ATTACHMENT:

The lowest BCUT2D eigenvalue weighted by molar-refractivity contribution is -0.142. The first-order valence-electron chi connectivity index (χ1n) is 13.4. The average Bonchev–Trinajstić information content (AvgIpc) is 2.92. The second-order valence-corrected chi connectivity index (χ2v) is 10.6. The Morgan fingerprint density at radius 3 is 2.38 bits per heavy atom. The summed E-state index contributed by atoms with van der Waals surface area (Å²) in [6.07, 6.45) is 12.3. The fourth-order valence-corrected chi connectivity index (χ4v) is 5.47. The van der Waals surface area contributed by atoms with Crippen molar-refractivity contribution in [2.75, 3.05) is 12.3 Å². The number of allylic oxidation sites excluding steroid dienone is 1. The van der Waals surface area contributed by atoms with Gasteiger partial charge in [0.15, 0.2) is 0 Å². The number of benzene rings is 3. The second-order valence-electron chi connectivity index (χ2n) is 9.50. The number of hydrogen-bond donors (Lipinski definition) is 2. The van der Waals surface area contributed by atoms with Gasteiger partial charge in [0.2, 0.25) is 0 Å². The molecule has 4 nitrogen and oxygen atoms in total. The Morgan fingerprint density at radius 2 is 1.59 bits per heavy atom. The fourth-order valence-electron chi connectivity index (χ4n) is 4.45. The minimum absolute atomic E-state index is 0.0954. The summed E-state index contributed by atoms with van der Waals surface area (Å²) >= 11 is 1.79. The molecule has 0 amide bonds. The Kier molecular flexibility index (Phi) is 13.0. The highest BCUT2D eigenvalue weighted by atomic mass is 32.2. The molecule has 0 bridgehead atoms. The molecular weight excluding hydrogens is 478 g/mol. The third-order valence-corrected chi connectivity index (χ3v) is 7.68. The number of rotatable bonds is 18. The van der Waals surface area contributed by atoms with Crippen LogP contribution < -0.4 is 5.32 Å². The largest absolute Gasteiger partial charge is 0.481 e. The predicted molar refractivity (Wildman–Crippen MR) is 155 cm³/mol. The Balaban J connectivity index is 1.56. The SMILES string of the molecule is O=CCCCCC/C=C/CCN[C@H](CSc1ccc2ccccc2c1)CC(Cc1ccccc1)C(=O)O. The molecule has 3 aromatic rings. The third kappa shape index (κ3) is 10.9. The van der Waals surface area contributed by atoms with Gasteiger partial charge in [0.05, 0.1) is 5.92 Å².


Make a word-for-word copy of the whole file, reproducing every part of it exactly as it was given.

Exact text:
The lowest BCUT2D eigenvalue weighted by molar-refractivity contribution is -0.142. The first-order valence-electron chi connectivity index (χ1n) is 13.4. The average Bonchev–Trinajstić information content (AvgIpc) is 2.92. The second-order valence-corrected chi connectivity index (χ2v) is 10.6. The Morgan fingerprint density at radius 3 is 2.38 bits per heavy atom. The summed E-state index contributed by atoms with van der Waals surface area (Å²) in [6.07, 6.45) is 12.3. The fourth-order valence-corrected chi connectivity index (χ4v) is 5.47. The van der Waals surface area contributed by atoms with Crippen molar-refractivity contribution in [2.75, 3.05) is 12.3 Å². The number of allylic oxidation sites excluding steroid dienone is 1. The van der Waals surface area contributed by atoms with Gasteiger partial charge in [0.15, 0.2) is 0 Å². The number of benzene rings is 3. The second-order valence-electron chi connectivity index (χ2n) is 9.50. The number of hydrogen-bond donors (Lipinski definition) is 2. The van der Waals surface area contributed by atoms with Gasteiger partial charge in [0.2, 0.25) is 0 Å². The molecule has 4 nitrogen and oxygen atoms in total. The Morgan fingerprint density at radius 2 is 1.59 bits per heavy atom. The fourth-order valence-electron chi connectivity index (χ4n) is 4.45. The minimum absolute atomic E-state index is 0.0954. The summed E-state index contributed by atoms with van der Waals surface area (Å²) >= 11 is 1.79. The molecule has 0 amide bonds. The Kier molecular flexibility index (Phi) is 13.0. The highest BCUT2D eigenvalue weighted by atomic mass is 32.2. The molecule has 0 bridgehead atoms. The molecular weight excluding hydrogens is 478 g/mol. The third-order valence-corrected chi connectivity index (χ3v) is 7.68. The number of rotatable bonds is 18. The van der Waals surface area contributed by atoms with Crippen LogP contribution < -0.4 is 5.32 Å². The largest absolute Gasteiger partial charge is 0.481 e. The predicted molar refractivity (Wildman–Crippen MR) is 155 cm³/mol. The Balaban J connectivity index is 1.56. The SMILES string of the molecule is O=CCCCCC/C=C/CCN[C@H](CSc1ccc2ccccc2c1)CC(Cc1ccccc1)C(=O)O. The molecule has 3 aromatic rings. The third kappa shape index (κ3) is 10.9. The van der Waals surface area contributed by atoms with Gasteiger partial charge in [0.05, 0.1) is 5.92 Å².